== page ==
Saturday, May 12, 2007

This from Alex too

This space is tight, it is a restraint of one direction. Limits also exist in the amount of space I have, 16 square feet. If I were to take off my skin and stretch it over my floor, I would have some skin left over.

There are other limits that inform how we relate to space based on our instructions for occupation: ?For twenty days, you can leave anytime you want, but cannot re-enter if you do.? This points to another facet of occupation, duration.

So often buildings are understood in terms of objects (space) and not in terms of actions (time). So much of our experience of place, though has to do with the way we codify space. Architects call this programming a building, assigning actions to locations. Sleep here. Cook there. Shit yonder. Eat hither.

If I were to write a simple instruction for Flatland it would be: stay in a tight space that is divided into smaller individual quarters with four other people for three weeks. The most difficult thing about this proposition is not the tight space, but the duration that you need to stay in it. I could ask someone to get me a scarf at the back of the closet and it would not be a problem. If I asked you to stay in that closet for a week it would likely be met with hesitation.

What I have learned in Flatland is that we adapt to out environment. Adaptation is the process of a subject learning to merge their desires with what the environment can provide them. We behave differently depending on the location. That our subjectivity is fluid is clearest when we change contexts. As for myself, I notice bodily things like aches that I have not felt in a while, my energy level is low (it seems arduous to do simple things like find a piece of paper.) Intellectually I am finding myself more introspective. I am able to focus on plans and thoughts because I am not able to move. I am not able to move not only because of the small quarters, but because of the rule I have elected to follow in connection with this space.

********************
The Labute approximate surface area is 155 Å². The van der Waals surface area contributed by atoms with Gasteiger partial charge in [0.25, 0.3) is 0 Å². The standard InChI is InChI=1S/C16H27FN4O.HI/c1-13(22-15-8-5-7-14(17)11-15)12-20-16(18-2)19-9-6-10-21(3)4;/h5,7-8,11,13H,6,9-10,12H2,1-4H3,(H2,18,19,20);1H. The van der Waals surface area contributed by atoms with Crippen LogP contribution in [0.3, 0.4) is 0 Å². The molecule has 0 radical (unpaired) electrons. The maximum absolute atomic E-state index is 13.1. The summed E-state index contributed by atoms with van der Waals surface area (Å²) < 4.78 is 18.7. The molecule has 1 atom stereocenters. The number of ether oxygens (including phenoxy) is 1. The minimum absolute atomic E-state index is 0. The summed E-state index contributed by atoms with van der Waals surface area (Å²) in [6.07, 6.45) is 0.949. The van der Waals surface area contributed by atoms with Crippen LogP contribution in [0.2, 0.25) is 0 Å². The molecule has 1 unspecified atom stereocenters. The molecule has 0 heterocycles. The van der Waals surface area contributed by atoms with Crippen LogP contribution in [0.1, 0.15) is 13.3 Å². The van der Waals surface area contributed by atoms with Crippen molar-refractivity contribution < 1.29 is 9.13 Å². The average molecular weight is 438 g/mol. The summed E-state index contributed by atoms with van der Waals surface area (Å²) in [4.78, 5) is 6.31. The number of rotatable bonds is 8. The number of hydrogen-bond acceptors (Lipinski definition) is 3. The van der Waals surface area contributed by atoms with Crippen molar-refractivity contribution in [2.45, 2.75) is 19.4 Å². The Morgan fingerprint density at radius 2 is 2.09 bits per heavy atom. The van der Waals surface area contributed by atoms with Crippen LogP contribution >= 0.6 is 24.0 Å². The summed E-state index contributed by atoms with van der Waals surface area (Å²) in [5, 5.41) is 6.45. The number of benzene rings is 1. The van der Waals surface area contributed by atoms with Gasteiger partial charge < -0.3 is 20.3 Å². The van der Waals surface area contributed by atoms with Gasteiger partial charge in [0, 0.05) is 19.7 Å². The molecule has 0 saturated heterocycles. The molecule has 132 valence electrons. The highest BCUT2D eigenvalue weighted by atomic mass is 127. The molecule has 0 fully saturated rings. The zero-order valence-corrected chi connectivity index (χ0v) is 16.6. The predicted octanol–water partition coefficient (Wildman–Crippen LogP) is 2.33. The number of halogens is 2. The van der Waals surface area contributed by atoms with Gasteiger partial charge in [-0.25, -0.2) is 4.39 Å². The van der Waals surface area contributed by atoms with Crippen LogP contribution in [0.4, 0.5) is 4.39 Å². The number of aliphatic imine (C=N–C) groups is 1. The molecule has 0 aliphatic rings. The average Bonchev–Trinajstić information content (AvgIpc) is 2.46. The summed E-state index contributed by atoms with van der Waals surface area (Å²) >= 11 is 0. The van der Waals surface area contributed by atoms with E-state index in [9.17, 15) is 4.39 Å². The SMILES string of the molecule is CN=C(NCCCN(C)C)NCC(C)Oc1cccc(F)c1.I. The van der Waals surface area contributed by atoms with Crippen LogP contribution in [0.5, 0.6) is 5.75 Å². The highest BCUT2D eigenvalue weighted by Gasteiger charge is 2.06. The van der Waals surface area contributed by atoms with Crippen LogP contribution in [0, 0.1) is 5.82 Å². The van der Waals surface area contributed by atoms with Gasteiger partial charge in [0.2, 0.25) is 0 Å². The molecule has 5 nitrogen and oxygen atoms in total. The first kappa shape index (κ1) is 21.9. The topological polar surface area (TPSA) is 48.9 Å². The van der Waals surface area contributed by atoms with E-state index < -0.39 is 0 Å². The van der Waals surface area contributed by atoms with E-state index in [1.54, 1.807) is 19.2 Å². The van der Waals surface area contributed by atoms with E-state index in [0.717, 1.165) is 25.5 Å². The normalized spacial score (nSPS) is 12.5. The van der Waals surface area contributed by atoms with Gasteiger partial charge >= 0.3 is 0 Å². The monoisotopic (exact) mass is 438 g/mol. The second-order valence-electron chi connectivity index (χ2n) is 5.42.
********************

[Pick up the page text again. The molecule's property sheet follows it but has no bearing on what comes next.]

By changing the rules of a space, you can change its reception. This project is a three week house. To follow Wurm?s example, what would a one minute house look like? What would a five year house look like?

How can you renovate an existing space simply by changing the rules? Is it possible to change my living room into something strange just by grafting onto it new rules for occupation?

2 comments:

ptomaine said...

"By changing the rules of a space, you can change its reception....Is it possible to change my living room into something strange just by grafting onto it new rules for occupation?"

This is very stimulating, insightful stuff. Thanks.

Identifying or "seeing" our self-imposed rules can be more difficult than actually breaking them (and is the logical first step). Flatland may be a great device for helping you identify/sense some of these self-imposed rules/codes. I am wondering if the process of identifying these rules will be most acute right AFTER you leave Flatland and as you rejoin your normal world...when you may be most sensitive to seeing some of the invisible rules that guide us in normal space. That could double the learning and value of the Flatland experience.

ptomaine said...

As a follow up to last comment:

would it be possible for Flatlanders to keep blogging for at least several days after they leave...blog about readaptation to 3D world and the experiences/insights during that period? This may be a particularly rich period of learnings. Thanks.